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A Study of Filter Bank Smoothing in MFCC Features for Recognition of Children's Speech

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2 Author(s)
Umesh, S. ; Dept. of Electr. Eng., Indian Inst. of Technol., Kanpur ; Sinha, R.

In this paper, we study the effect of filter bank smoothing on the recognition performance of children's speech. Filter bank smoothing of spectra is done during the computation of the Mel filter bank cepstral coefficients (MFCCs). We study the effect of smoothing both for the case when there is vocal-tract length normalization (VTLN) as well as for the case when there is no VTLN. The results from our experiments indicate that unlike conventional VTLN implementation, it is better not to scale the bandwidths of the filters during VTLN - only the filter center frequencies need be scaled. Our interpretation of the above result is that while the formant center frequencies may approximately scale between speakers, the formant bandwidths do not change significantly. Therefore, the scaling of filter bandwidths by a warp-factor during conventional VTLN results in differences in spectral smoothing leading to degradation in recognition performance. Similarly, results from our experiments indicate that for telephone-based speech when there is no normalization it is better to use uniform-bandwidth filters instead of the constant- like filters that are used in the computation of conventional MFCC. Our interpretation is that with constant- filters there is excessive spectral smoothing at higher frequencies which leads to degradation in performance for children's speech. However, the use of constant- filters during VTLN does not create any additional performance degradation. As we will show, during VTLN it is only important that the filter bandwidths are not scaled irrespective of whether we use constant- or uniform-bandwidth filters. With our proposed changes in the filter bank implementation we get comparable performance for adults and about 6% improvement for children both for the case of using VTLN as well as the for the case of not using VTLN on a telephone-based digit recognition task.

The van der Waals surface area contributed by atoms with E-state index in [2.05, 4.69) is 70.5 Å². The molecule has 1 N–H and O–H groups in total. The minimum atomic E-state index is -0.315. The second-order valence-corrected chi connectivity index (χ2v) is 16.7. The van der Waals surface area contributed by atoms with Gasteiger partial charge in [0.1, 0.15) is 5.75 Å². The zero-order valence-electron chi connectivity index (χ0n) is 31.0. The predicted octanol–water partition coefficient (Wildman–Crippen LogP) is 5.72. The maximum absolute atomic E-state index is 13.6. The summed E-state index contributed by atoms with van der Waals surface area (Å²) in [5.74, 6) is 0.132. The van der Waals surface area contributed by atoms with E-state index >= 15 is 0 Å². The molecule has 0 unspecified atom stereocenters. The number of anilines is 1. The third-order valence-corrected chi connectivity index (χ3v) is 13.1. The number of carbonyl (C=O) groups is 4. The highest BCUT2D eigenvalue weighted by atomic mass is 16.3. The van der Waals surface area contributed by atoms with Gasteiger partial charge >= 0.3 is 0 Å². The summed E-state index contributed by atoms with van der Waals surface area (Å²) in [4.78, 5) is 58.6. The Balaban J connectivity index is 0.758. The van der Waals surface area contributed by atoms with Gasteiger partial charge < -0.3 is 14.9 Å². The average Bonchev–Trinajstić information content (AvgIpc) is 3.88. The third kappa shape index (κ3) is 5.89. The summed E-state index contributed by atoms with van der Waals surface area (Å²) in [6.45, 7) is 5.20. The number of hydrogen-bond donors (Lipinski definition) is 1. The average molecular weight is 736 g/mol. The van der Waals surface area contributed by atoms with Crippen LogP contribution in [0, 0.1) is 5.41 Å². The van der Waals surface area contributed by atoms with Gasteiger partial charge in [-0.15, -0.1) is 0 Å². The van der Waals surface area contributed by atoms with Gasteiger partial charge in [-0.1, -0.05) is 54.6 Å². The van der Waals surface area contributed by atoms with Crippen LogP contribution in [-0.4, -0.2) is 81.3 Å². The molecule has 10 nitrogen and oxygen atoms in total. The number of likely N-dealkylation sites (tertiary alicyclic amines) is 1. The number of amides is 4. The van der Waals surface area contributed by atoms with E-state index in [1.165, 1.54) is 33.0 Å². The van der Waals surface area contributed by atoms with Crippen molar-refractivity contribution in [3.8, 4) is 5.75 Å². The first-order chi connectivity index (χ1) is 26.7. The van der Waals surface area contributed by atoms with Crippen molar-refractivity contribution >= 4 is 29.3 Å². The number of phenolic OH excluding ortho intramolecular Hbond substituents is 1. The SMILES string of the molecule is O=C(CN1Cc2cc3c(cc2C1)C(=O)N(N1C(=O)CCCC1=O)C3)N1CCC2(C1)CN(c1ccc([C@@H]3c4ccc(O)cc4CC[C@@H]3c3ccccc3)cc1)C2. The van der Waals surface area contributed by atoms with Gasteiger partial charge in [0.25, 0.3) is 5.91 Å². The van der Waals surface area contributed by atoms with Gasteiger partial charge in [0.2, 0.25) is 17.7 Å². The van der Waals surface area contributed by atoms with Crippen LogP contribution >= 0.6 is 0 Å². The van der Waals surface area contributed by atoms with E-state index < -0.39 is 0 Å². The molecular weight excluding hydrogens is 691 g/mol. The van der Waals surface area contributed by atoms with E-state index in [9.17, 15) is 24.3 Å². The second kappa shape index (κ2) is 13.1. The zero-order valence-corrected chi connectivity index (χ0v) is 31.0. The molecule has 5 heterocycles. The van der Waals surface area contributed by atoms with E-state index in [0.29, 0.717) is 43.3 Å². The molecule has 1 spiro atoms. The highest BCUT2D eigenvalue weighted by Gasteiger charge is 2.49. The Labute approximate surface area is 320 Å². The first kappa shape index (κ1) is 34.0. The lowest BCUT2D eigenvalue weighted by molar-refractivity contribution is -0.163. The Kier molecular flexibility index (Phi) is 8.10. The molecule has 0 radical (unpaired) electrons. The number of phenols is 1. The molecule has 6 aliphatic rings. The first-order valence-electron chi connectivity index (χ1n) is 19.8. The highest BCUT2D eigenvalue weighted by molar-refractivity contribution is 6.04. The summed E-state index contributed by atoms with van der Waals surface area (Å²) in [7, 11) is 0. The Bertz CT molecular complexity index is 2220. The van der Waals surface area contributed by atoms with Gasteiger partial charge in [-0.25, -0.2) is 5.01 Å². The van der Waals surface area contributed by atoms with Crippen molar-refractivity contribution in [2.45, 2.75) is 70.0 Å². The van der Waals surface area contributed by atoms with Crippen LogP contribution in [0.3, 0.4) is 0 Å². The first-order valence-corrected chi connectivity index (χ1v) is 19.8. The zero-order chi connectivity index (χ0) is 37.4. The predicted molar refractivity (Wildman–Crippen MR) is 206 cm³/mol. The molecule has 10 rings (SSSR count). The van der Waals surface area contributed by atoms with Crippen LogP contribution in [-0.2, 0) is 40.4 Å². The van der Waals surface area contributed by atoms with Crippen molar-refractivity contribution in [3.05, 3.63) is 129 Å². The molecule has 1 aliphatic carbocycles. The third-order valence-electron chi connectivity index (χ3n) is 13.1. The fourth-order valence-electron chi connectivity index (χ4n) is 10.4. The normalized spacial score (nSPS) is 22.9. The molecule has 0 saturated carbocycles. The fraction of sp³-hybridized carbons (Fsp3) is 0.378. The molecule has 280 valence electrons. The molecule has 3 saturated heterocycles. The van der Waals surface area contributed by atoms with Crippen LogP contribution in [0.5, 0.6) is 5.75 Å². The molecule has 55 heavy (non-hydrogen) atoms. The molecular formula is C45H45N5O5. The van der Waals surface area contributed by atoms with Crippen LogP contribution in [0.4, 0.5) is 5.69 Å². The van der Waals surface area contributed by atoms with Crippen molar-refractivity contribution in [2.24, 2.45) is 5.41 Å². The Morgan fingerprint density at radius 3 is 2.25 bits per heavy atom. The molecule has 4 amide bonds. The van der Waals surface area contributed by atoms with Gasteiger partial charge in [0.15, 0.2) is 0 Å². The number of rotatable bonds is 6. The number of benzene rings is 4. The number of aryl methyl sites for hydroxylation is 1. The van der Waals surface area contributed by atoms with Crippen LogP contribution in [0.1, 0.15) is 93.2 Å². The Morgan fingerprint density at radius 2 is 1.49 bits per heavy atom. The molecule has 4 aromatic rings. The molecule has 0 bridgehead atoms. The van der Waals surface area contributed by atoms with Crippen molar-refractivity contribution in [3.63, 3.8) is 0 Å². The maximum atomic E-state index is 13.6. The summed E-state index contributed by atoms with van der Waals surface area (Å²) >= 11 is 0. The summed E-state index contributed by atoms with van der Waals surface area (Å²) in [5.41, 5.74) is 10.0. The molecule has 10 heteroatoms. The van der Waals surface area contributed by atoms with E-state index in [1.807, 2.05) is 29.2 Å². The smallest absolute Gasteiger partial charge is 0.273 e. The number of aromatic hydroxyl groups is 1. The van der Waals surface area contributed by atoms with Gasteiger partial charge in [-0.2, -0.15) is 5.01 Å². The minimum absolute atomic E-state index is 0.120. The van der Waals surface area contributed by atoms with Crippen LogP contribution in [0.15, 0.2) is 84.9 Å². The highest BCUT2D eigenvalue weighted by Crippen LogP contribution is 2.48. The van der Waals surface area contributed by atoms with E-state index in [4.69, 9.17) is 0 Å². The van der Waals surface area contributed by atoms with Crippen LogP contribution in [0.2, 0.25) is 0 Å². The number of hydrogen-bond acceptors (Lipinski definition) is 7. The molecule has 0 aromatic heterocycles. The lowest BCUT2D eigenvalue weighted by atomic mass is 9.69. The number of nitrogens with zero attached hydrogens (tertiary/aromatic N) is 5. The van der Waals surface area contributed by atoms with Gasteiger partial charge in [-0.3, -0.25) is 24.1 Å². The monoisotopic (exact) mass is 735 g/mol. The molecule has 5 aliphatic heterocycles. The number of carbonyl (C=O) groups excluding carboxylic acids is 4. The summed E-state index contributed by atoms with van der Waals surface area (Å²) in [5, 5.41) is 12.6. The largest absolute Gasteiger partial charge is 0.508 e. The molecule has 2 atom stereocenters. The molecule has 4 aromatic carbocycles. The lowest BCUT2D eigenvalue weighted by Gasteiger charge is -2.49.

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Audio, Speech, and Language Processing, IEEE Transactions on  (Volume:15 ,  Issue: 8 )